But for some some reason, these lists never seem to quite mesh with reality. Financial Times writer Edwin Heathcote pointed out recently that many of the places that top the “most livable cities” lists are places no one really wants to live — it’s always (no offense, guys) Provo, Utah, and Ann Arbor, Mich., and Manchester, N.H. “What, you might ask, no New York? No London? No L.A. or H.K.?” asked Heathcote. To reduce a city to metrics “is to strip out all the complexity, all the friction and buzz that make big cities what they are.”
I want to double down on that passage and link on through to other side. From the pen of Heathcote:
In fact, Vancouver’s boringly consistent topping of the polls underlines the fundamental fault that lies at the heart of the idea of measuring cities by their “liveability”. The most recent surveys, from Monocle magazine, Forbes, Mercer and The Economist, concur: Vancouver, Vienna, Zurich, Geneva, Copenhagen and Munich dominate the top. What, you might ask, no New York? No London? No LA or HK? None of the cities that people seem to actually want to emigrate to, to set up businesses in? To be in? None of the wealthiest, flashiest, fastest or most beautiful cities? Nope. Americans in particular seem to get wound up by the lack of US cities in the top tier. The one that does make it is Pittsburgh. Which winds them up even more.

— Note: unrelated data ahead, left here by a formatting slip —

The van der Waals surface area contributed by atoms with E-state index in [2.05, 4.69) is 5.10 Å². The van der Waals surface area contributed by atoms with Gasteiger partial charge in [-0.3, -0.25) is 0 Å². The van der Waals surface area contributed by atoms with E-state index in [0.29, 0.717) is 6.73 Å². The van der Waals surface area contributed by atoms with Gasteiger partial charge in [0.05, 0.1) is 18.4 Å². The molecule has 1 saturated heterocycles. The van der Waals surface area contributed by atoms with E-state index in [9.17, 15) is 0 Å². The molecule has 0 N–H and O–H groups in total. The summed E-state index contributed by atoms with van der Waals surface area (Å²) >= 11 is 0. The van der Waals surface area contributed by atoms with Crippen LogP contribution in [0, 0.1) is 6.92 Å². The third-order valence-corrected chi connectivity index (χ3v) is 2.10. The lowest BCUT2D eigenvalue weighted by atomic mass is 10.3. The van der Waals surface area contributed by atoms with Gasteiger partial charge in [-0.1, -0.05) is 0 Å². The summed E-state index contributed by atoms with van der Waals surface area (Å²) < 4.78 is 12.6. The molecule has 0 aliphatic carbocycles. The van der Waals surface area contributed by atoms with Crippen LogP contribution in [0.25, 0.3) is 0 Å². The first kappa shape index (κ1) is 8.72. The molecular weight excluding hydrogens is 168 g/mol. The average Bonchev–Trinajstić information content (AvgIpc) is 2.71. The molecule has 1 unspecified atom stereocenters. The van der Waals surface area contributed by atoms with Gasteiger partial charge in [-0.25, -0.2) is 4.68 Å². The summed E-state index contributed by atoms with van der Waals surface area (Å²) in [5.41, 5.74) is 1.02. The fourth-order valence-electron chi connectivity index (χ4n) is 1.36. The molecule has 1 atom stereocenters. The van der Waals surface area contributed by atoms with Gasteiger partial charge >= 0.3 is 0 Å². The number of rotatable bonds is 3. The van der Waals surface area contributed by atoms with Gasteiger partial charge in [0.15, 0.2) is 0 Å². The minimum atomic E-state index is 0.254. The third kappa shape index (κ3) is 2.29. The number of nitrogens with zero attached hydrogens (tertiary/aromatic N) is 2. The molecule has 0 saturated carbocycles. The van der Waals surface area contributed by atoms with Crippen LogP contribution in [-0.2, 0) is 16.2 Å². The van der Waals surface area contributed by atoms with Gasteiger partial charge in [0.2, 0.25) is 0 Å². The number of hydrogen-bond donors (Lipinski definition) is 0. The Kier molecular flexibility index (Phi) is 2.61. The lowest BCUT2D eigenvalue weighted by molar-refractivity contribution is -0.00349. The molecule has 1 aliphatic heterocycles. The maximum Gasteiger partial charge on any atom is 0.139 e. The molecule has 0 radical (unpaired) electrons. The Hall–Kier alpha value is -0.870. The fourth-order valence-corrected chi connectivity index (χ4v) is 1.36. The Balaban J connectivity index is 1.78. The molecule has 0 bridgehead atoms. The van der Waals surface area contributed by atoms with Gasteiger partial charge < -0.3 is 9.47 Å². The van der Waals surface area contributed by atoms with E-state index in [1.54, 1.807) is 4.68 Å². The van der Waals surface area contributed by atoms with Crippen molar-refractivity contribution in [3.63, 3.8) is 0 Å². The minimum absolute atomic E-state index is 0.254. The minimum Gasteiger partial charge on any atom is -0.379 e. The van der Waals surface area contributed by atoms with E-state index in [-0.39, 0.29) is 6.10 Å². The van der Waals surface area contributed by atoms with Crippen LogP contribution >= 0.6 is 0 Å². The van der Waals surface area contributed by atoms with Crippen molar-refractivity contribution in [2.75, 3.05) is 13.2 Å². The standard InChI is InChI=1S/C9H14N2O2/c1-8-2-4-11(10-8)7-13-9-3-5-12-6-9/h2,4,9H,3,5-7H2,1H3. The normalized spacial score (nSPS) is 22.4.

The punch line about Pittsburgh could cut both ways. PGH is no HK. Neither is the Steel City an antiseptic Emerald City like Vancouver. Detroit is the anti-Portland. The Creative Class craves Rust Belt Chic. Now serving City Chicken. Why are you paying so much for the real stuff? The cheaper rip off tastes much better.
The Rust Belt is finally boiling. The rankings will eventually catch up. Jane Jacobs would choose Pittsburgh over Austin. Somewhere, outside boring Toronto, Richard Florida weeps.